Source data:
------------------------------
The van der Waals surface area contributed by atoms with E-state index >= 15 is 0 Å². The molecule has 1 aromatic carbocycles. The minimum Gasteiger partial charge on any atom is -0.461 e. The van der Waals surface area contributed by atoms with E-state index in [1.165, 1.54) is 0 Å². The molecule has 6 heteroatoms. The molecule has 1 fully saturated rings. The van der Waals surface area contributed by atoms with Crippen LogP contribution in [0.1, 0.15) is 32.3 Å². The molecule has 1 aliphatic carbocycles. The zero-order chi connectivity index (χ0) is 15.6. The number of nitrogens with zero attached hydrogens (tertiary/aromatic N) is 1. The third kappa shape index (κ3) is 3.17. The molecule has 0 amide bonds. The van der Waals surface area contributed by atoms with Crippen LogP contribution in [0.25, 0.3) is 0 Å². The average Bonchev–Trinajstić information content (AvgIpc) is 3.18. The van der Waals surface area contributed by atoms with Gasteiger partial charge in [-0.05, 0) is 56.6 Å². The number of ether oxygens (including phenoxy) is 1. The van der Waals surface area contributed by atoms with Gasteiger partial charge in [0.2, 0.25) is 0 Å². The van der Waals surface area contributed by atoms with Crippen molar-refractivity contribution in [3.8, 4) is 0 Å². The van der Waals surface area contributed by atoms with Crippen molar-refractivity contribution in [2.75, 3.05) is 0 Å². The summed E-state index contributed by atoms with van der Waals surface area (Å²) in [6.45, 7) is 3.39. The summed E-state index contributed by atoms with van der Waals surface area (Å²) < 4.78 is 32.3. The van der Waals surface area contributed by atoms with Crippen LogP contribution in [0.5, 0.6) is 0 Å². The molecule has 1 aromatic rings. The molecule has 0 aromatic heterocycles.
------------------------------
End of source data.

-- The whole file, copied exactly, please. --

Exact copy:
The van der Waals surface area contributed by atoms with E-state index >= 15 is 0 Å². The molecule has 1 aromatic carbocycles. The minimum Gasteiger partial charge on any atom is -0.461 e. The van der Waals surface area contributed by atoms with E-state index in [1.165, 1.54) is 0 Å². The molecule has 6 heteroatoms. The molecule has 1 fully saturated rings. The van der Waals surface area contributed by atoms with Crippen LogP contribution in [0.1, 0.15) is 32.3 Å². The molecule has 1 aliphatic carbocycles. The zero-order chi connectivity index (χ0) is 15.6. The number of nitrogens with zero attached hydrogens (tertiary/aromatic N) is 1. The third kappa shape index (κ3) is 3.17. The molecule has 0 amide bonds. The van der Waals surface area contributed by atoms with Crippen LogP contribution in [0.25, 0.3) is 0 Å². The average Bonchev–Trinajstić information content (AvgIpc) is 3.18. The van der Waals surface area contributed by atoms with Gasteiger partial charge in [-0.05, 0) is 56.6 Å². The number of ether oxygens (including phenoxy) is 1. The van der Waals surface area contributed by atoms with Gasteiger partial charge in [0.2, 0.25) is 0 Å². The van der Waals surface area contributed by atoms with Crippen molar-refractivity contribution in [3.8, 4) is 0 Å². The van der Waals surface area contributed by atoms with Crippen molar-refractivity contribution in [2.75, 3.05) is 0 Å². The summed E-state index contributed by atoms with van der Waals surface area (Å²) in [6.45, 7) is 3.39. The summed E-state index contributed by atoms with van der Waals surface area (Å²) < 4.78 is 32.3. The van der Waals surface area contributed by atoms with Crippen LogP contribution in [0.5, 0.6) is 0 Å². The molecule has 1 aromatic rings. The molecule has 0 aromatic heterocycles.